- Bleach anime The Lost Agent/Fullbringer/XCution arc. The Fullbringer/XCution character Riruka Dokugamine Lampshades this in one episode when she says that her eyes dry out easily because they're so large.
- Franken Fran: One strip revolves around a girl who asks Fran for surgery to look like a chibi manga character to get her crush's attention (a supporter of the "2D girls are superior to real life" debate). She keeps coming back to Fran for more modifications, until she finally has the opportunity to sleep with him, at which point we see the extent of the changes: her eyes are half the size of her head, her mouth is shrunken, her nose is gone and her hair fell out◊: she looks like one of The Greys. Unsurprisingly, the guy swears afterwards that he experienced alien contact.
- Goodnight Punpun has a relatively realistic art-style devoid of the usual manga character design cliches. There is at least one Take That! at big-eyed manga characters.
- Lampshaded in an issue of the The Simpsons comic book where Comic Book Guy lived his life as a Japanese cartoon, and did so with the help of some extra-large contact lenses.
- Referenced in the web round-robin short story Lungfish Alpha features a future in which people can make quite literally whatever physical modifications to their bodies that they want. The main character, Itsuko, was born to a pair of anime Otaku modifications.
They'd geneered their daughter to resemble the characters they loved: ridiculously colored hair, extended legs and arms, a tiny mouth and eyes that took up 70 percent of the face.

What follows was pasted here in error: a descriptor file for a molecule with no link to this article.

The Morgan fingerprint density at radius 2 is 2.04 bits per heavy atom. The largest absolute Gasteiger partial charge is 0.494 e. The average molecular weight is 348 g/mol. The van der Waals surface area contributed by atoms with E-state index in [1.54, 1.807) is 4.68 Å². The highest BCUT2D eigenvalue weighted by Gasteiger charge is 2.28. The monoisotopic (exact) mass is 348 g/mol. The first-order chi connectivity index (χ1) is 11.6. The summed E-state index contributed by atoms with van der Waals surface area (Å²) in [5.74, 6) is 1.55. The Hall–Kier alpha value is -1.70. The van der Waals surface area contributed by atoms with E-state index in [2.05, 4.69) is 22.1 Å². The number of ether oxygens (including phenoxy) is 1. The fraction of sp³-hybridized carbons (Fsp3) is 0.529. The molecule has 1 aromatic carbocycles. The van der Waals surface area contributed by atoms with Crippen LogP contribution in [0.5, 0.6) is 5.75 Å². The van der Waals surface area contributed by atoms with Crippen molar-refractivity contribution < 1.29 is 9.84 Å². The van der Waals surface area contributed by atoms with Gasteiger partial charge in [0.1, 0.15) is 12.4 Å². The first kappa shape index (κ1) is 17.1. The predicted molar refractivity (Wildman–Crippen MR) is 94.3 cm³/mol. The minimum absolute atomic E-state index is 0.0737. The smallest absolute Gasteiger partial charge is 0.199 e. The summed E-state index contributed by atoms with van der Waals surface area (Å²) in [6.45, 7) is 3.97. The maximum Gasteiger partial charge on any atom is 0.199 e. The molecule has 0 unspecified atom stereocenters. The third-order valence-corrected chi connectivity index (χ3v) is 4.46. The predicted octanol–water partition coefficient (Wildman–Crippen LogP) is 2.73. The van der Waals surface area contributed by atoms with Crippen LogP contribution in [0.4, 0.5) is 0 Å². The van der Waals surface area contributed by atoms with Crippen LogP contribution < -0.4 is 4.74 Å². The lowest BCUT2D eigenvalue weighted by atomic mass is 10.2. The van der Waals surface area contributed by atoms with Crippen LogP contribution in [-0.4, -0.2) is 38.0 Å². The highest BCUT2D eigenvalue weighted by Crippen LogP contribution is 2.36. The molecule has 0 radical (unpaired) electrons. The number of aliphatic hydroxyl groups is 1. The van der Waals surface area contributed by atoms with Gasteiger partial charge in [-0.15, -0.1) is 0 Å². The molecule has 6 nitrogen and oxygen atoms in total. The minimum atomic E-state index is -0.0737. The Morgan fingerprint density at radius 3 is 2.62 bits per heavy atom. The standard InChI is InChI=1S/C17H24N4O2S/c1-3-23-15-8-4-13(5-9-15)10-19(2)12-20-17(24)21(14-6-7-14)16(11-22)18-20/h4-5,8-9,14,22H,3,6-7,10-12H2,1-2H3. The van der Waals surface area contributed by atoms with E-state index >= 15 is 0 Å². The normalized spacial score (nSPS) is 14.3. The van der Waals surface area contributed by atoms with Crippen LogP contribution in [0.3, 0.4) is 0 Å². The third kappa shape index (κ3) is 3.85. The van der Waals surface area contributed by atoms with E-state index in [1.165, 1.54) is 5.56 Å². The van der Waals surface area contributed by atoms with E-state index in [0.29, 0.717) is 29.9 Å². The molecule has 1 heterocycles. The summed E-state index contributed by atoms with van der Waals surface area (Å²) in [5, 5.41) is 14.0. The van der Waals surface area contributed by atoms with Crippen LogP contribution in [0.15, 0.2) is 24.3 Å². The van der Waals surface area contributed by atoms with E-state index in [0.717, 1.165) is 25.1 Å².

- The Doomy Adventures Of Irken Doominess: All characters created by Jir will automatically have these sort of eyes.
- Invoked on Robots. As Fender is taking photos of Rodney, he asks for "big anime eyes".
- The Alita: Battle Angel adaptation of Yukito Kishiro's creation has Rosa Salazar play Alita via motion capture, and the character has eyes enlarged beyond the usual human range, as seen in the first trailer. Director Robert Rodriguez explains that they gave Alita large eyes because they were such a distinct feature for her, and as part of the effort to faithfully bring an anime aesthetic to live action.
- The 2014 biopic Big Eyes is about the life of Margaret Keane, a famous American artist that painted women as well children and animals with big and expressive eyes before anime was known in Western.
- In the fourth book in the Uglies series by Scott Westerfeld, there's a clique called "manga-heads", who get surgery to make their eyes appear larger and who have crazy hairstyles in order to look like they're from manga.
- I See A Cat: The dog's eyes are massive, compared to the eyes every other character.
- Big Eyes, Small Mouth lampshades this in its title.
- Phineas and Ferb: When Phineas and Ferb visit Tokyo, they briefly Art Shift into anime-style, in particular, their eyes change to be huge and sparkly.
- Despite taking place in the equivalent of The Roaring '20s, Ikki from The Legend of Korra draws in a manner akin to 1990s shoujo manga, complete with big eyes.
- The Powerpuff Girls (2016) takes the franchise's animesque styling to its natural extreme in the Bliss multi-episode special. During it, there's an Art Shift sequence complete with a woman having huge, sparkling anime eyes.
- Roger Ebert gives his opinion anime eyes as a way to exaggerate personality and emotion as part of talking about anime in general.
- Though it's almost impossible to get the eye size for normal humans, there's a way to get the optical effect of "anime eyes" via makeup as seen in the main image, having many tutorials about how to make this on YouTube and Tumblr.
- A famous (and non-anime related) example is The '50s American artist Margaret Keane, who was famous for drawing paintings with big eyes, and mainly paints women, children and animals in oil or mixed media. Her story, as well the case of the trial of her ex-husband Stealing the Credit of her work, was shown in the Tim Burton's 2014 biopic Big Eyes with Amy Adams as Margaret Keane.